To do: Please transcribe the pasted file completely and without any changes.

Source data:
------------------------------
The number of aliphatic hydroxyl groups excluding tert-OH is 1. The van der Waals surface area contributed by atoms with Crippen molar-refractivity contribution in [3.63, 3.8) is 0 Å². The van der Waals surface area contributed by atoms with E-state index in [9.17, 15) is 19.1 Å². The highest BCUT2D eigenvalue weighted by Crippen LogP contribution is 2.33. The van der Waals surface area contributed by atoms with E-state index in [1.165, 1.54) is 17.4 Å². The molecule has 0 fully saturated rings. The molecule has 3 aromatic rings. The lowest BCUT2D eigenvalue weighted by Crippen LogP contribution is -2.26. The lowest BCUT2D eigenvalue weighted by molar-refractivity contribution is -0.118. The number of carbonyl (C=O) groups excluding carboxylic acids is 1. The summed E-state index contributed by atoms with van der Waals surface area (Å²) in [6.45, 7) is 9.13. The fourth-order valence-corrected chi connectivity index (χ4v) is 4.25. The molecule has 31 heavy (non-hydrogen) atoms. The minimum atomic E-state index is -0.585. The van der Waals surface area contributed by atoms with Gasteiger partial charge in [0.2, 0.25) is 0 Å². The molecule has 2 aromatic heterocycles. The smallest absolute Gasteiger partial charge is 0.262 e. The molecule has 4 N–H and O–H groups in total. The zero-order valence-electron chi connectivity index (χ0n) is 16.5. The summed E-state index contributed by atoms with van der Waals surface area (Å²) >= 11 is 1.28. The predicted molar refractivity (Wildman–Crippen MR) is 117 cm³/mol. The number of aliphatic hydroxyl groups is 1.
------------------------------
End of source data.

The number of aliphatic hydroxyl groups excluding tert-OH is 1. The van der Waals surface area contributed by atoms with Crippen molar-refractivity contribution in [3.63, 3.8) is 0 Å². The van der Waals surface area contributed by atoms with E-state index in [9.17, 15) is 19.1 Å². The highest BCUT2D eigenvalue weighted by Crippen LogP contribution is 2.33. The van der Waals surface area contributed by atoms with E-state index in [1.165, 1.54) is 17.4 Å². The molecule has 0 fully saturated rings. The molecule has 3 aromatic rings. The lowest BCUT2D eigenvalue weighted by Crippen LogP contribution is -2.26. The lowest BCUT2D eigenvalue weighted by molar-refractivity contribution is -0.118. The number of carbonyl (C=O) groups excluding carboxylic acids is 1. The summed E-state index contributed by atoms with van der Waals surface area (Å²) in [6.45, 7) is 9.13. The fourth-order valence-corrected chi connectivity index (χ4v) is 4.25. The molecule has 31 heavy (non-hydrogen) atoms. The minimum atomic E-state index is -0.585. The van der Waals surface area contributed by atoms with Gasteiger partial charge in [0.2, 0.25) is 0 Å². The molecule has 2 aromatic heterocycles. The smallest absolute Gasteiger partial charge is 0.262 e. The molecule has 4 N–H and O–H groups in total. The zero-order valence-electron chi connectivity index (χ0n) is 16.5. The summed E-state index contributed by atoms with van der Waals surface area (Å²) >= 11 is 1.28. The predicted molar refractivity (Wildman–Crippen MR) is 117 cm³/mol. The number of aliphatic hydroxyl groups is 1.